Oil And Gas
Can you imagine a world where global shipping does not play a central role? It seems almost impossible, given how it is woven into the very fabric of our lives. For the most part, diesel-powered engines move goods and service providers around the world. But cold weather can wreak havoc on diesel engines.
The recent deep freeze in Texas has shown how reliant we are on reliable and extensive supply chains. It only takes one little glitch in the supply chain to throw the system off, which could mean disaster for a whole population, leaving people stranded without vital goods.
With the importance of keeping diesel engines running efficiently, here are some ways to keep them running during freezing weather.
Higher temperatures are needed to fire diesel engines than their gasoline counterparts, making them harder to get going in very cold weather. Temperatures below 40 degrees Fahrenheit can cause diesel fuel to thicken in a process known as “gelling,” or “waxing.”
There comes a point where diesel fuel thickens to such a point that it can’t be pumped through the engine anymore, causing it to fail to start or even to die. Keep your trucks up to date and running efficiently with the latest parts by visiting costex.com.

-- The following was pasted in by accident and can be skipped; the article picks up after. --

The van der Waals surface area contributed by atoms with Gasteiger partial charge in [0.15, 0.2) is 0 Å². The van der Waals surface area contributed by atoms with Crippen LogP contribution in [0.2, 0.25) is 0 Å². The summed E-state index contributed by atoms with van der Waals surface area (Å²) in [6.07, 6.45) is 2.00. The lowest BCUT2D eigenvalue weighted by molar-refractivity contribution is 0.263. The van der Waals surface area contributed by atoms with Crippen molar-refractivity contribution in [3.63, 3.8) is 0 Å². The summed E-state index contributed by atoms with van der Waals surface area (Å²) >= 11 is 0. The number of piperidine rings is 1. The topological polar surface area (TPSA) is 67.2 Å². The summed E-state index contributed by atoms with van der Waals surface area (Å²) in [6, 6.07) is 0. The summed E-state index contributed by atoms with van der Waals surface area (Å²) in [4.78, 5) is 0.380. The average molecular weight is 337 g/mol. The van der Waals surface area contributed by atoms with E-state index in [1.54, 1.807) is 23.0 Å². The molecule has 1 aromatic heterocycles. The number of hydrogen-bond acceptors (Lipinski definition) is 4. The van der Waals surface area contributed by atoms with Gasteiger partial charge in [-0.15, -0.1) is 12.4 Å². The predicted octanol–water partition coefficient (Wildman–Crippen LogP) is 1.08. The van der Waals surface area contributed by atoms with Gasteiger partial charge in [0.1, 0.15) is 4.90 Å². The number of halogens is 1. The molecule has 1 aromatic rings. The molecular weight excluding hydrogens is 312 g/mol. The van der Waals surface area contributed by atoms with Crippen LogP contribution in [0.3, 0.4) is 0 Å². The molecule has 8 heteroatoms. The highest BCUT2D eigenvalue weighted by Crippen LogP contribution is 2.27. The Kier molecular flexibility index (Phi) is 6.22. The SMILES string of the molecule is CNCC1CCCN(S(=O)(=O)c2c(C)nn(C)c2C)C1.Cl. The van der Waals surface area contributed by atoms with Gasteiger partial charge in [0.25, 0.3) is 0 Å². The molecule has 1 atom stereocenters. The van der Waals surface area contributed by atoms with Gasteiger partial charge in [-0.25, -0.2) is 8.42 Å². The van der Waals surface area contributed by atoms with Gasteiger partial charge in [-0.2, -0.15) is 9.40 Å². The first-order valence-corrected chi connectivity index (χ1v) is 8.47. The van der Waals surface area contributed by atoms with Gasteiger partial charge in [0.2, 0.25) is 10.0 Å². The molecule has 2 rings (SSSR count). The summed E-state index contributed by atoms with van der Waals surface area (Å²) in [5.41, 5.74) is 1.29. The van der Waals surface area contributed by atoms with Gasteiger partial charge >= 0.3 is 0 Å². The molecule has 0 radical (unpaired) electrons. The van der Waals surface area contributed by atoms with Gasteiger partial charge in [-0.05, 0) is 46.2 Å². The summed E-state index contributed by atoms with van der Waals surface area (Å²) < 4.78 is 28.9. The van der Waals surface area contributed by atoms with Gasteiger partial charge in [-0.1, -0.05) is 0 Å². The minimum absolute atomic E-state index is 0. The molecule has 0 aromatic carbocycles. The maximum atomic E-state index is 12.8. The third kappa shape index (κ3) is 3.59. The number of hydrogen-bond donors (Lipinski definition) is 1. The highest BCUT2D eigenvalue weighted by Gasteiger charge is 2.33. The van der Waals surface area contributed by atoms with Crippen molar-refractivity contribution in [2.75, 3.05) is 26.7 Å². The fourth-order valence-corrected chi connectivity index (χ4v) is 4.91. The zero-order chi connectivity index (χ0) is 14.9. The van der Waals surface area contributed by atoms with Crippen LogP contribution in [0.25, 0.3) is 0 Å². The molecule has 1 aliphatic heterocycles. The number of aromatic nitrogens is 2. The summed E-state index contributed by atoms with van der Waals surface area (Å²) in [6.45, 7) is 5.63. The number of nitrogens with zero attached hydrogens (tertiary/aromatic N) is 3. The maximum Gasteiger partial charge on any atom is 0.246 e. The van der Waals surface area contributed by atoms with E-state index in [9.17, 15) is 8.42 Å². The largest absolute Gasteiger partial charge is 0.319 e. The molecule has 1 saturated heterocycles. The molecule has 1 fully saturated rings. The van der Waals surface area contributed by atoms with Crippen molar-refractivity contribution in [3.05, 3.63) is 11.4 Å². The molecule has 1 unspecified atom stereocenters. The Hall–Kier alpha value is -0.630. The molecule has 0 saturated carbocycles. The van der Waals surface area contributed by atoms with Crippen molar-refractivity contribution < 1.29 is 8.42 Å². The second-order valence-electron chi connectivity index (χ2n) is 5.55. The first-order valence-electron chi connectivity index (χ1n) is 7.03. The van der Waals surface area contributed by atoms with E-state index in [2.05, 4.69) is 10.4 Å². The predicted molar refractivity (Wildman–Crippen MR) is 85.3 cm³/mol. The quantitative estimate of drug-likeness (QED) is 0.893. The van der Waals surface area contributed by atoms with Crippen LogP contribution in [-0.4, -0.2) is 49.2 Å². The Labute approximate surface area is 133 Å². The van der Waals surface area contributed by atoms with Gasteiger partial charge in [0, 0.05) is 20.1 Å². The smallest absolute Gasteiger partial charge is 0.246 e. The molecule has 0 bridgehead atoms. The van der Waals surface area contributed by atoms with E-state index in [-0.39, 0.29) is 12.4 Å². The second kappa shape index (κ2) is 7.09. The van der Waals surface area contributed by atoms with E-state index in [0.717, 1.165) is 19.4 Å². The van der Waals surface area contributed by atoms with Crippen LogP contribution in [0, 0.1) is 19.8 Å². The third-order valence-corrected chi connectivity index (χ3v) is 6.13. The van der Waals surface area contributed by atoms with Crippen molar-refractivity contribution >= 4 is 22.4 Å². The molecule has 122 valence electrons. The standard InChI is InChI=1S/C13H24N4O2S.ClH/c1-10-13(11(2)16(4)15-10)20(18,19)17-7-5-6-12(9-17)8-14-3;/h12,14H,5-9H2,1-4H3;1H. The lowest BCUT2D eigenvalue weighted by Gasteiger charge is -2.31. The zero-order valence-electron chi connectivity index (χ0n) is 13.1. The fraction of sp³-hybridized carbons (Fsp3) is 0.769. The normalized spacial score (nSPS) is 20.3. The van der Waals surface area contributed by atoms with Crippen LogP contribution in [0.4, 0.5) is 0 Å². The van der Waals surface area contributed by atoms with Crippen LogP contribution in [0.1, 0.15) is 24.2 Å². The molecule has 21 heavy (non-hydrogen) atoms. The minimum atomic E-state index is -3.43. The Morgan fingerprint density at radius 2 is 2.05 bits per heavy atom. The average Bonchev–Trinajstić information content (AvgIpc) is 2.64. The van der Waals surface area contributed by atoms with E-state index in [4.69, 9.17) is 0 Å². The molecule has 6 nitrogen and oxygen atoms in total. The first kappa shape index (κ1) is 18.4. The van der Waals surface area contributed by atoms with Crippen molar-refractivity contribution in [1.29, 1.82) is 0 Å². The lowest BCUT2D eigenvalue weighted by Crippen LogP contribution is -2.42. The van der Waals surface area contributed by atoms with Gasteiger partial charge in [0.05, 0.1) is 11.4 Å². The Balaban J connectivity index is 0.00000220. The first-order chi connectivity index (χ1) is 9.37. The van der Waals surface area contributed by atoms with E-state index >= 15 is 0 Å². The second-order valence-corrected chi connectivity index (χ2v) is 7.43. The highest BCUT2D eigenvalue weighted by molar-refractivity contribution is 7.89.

A glow plug is a metal heating device shaped somewhat like a pencil. It resembles the heating element inside a toaster. The glow plug warms the air inside the combustion chamber, making it easier for the piston to ignite the fuel coming into the combustion chamber.
An engine block heater is a convenient way to keep your engine’s core temperature optimum so it’s ready when you need it. A warm engine will fire up more rapidly, meaning less time spent standing in the cold draining your battery. Fuel-specific heaters can help mitigate the crystallization of wax and other kinds of fuel gelling.
Keeping your tank full can avoid the problem of getting water in the tank. As temperatures fluctuate, water can form in the gas tank. This happens through condensation when the cold fuel comes into contact with a warmer surface. Water droplets can form in the tank and drip down and mix with the fuel.
Water will sink below diesel in the fuel tank, becoming closer to the fuel pump. A diesel engine is designed for a specific purpose. The engine can pull the water into the injectors and try to start combustion with water instead of diesel, which could cause the engine to shut off and stop working.
Water in the tank also increases the chances of introducing fungi and bacteria into the tank which can produce problems down the line. These problems can be avoided by decreasing the likelihood of condensation forming in your tank by keeping the fuel levels high.
Recent events in Texas have shown how vulnerable we all are to extreme weather. Freezing weather can cause vital infrastructure to come to a standstill, leaving people exposed to all kinds of threats. Diesel engines play a pivotal part in goods and service transportation in this day and age.
By following these tips on keeping your engine warm and avoiding condensation in the tank, you can play your part in ensuring the safety and security of your community in times of need.